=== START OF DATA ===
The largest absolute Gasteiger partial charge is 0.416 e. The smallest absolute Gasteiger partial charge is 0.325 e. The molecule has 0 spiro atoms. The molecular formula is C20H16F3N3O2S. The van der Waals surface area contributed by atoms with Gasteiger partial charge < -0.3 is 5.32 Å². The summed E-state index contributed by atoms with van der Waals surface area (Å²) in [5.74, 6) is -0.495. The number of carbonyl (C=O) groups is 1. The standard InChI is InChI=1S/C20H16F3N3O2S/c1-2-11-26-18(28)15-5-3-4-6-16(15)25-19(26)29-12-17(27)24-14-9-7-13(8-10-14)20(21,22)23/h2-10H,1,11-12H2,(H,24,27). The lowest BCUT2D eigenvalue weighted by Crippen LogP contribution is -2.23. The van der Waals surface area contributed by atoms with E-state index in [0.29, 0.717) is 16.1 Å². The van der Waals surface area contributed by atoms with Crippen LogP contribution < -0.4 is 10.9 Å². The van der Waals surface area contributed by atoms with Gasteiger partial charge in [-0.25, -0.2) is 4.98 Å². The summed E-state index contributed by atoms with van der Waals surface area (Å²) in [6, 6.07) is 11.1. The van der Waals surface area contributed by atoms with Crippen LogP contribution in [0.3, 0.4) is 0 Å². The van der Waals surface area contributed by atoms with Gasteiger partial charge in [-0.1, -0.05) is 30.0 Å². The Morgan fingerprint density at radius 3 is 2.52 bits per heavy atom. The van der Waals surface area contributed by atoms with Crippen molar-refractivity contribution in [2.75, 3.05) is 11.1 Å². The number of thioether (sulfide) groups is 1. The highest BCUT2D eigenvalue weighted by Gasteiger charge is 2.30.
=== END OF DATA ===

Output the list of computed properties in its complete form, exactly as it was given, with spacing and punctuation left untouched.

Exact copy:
The largest absolute Gasteiger partial charge is 0.416 e. The smallest absolute Gasteiger partial charge is 0.325 e. The molecule has 0 spiro atoms. The molecular formula is C20H16F3N3O2S. The van der Waals surface area contributed by atoms with Gasteiger partial charge < -0.3 is 5.32 Å². The summed E-state index contributed by atoms with van der Waals surface area (Å²) in [5.74, 6) is -0.495. The number of carbonyl (C=O) groups is 1. The standard InChI is InChI=1S/C20H16F3N3O2S/c1-2-11-26-18(28)15-5-3-4-6-16(15)25-19(26)29-12-17(27)24-14-9-7-13(8-10-14)20(21,22)23/h2-10H,1,11-12H2,(H,24,27). The lowest BCUT2D eigenvalue weighted by Crippen LogP contribution is -2.23. The van der Waals surface area contributed by atoms with E-state index in [0.29, 0.717) is 16.1 Å². The van der Waals surface area contributed by atoms with Crippen LogP contribution < -0.4 is 10.9 Å². The van der Waals surface area contributed by atoms with Gasteiger partial charge in [-0.25, -0.2) is 4.98 Å². The summed E-state index contributed by atoms with van der Waals surface area (Å²) in [6, 6.07) is 11.1. The van der Waals surface area contributed by atoms with Crippen LogP contribution in [0.3, 0.4) is 0 Å². The van der Waals surface area contributed by atoms with Gasteiger partial charge in [-0.1, -0.05) is 30.0 Å². The Morgan fingerprint density at radius 3 is 2.52 bits per heavy atom. The van der Waals surface area contributed by atoms with Crippen molar-refractivity contribution in [2.75, 3.05) is 11.1 Å². The number of thioether (sulfide) groups is 1. The highest BCUT2D eigenvalue weighted by Gasteiger charge is 2.30.